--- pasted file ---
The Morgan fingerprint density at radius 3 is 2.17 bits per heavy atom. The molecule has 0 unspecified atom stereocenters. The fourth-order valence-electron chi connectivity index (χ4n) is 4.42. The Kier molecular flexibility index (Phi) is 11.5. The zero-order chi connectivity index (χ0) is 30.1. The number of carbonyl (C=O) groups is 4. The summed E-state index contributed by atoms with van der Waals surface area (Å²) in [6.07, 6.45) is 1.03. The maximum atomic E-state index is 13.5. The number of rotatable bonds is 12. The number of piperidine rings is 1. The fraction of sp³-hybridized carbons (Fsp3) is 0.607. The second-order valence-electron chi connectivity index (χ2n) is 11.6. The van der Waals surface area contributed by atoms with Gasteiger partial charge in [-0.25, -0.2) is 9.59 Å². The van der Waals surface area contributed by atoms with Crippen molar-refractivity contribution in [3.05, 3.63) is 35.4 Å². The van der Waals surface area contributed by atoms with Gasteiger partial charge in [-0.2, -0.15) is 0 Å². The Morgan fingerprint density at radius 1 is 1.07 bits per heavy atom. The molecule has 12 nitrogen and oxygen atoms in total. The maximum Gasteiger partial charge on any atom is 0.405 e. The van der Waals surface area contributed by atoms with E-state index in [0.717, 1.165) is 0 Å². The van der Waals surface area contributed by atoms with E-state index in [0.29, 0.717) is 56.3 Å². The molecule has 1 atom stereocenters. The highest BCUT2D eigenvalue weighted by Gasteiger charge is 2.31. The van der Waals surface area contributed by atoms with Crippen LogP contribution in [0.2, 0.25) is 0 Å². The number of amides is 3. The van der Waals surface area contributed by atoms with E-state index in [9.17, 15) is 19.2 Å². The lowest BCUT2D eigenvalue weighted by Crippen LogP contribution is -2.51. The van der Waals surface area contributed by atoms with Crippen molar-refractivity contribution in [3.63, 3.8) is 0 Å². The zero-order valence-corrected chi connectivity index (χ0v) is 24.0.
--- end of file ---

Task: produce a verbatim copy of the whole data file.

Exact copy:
The Morgan fingerprint density at radius 3 is 2.17 bits per heavy atom. The molecule has 0 unspecified atom stereocenters. The fourth-order valence-electron chi connectivity index (χ4n) is 4.42. The Kier molecular flexibility index (Phi) is 11.5. The zero-order chi connectivity index (χ0) is 30.1. The number of carbonyl (C=O) groups is 4. The summed E-state index contributed by atoms with van der Waals surface area (Å²) in [6.07, 6.45) is 1.03. The maximum atomic E-state index is 13.5. The number of rotatable bonds is 12. The number of piperidine rings is 1. The fraction of sp³-hybridized carbons (Fsp3) is 0.607. The second-order valence-electron chi connectivity index (χ2n) is 11.6. The van der Waals surface area contributed by atoms with Gasteiger partial charge in [-0.25, -0.2) is 9.59 Å². The van der Waals surface area contributed by atoms with Crippen molar-refractivity contribution in [3.05, 3.63) is 35.4 Å². The van der Waals surface area contributed by atoms with Gasteiger partial charge in [-0.2, -0.15) is 0 Å². The Morgan fingerprint density at radius 1 is 1.07 bits per heavy atom. The molecule has 12 nitrogen and oxygen atoms in total. The maximum Gasteiger partial charge on any atom is 0.405 e. The van der Waals surface area contributed by atoms with E-state index in [0.717, 1.165) is 0 Å². The van der Waals surface area contributed by atoms with E-state index in [0.29, 0.717) is 56.3 Å². The molecule has 1 atom stereocenters. The highest BCUT2D eigenvalue weighted by Gasteiger charge is 2.31. The van der Waals surface area contributed by atoms with Crippen LogP contribution in [0.2, 0.25) is 0 Å². The number of amides is 3. The van der Waals surface area contributed by atoms with E-state index in [9.17, 15) is 19.2 Å². The lowest BCUT2D eigenvalue weighted by Crippen LogP contribution is -2.51. The van der Waals surface area contributed by atoms with Crippen molar-refractivity contribution in [3.63, 3.8) is 0 Å². The zero-order valence-corrected chi connectivity index (χ0v) is 24.0.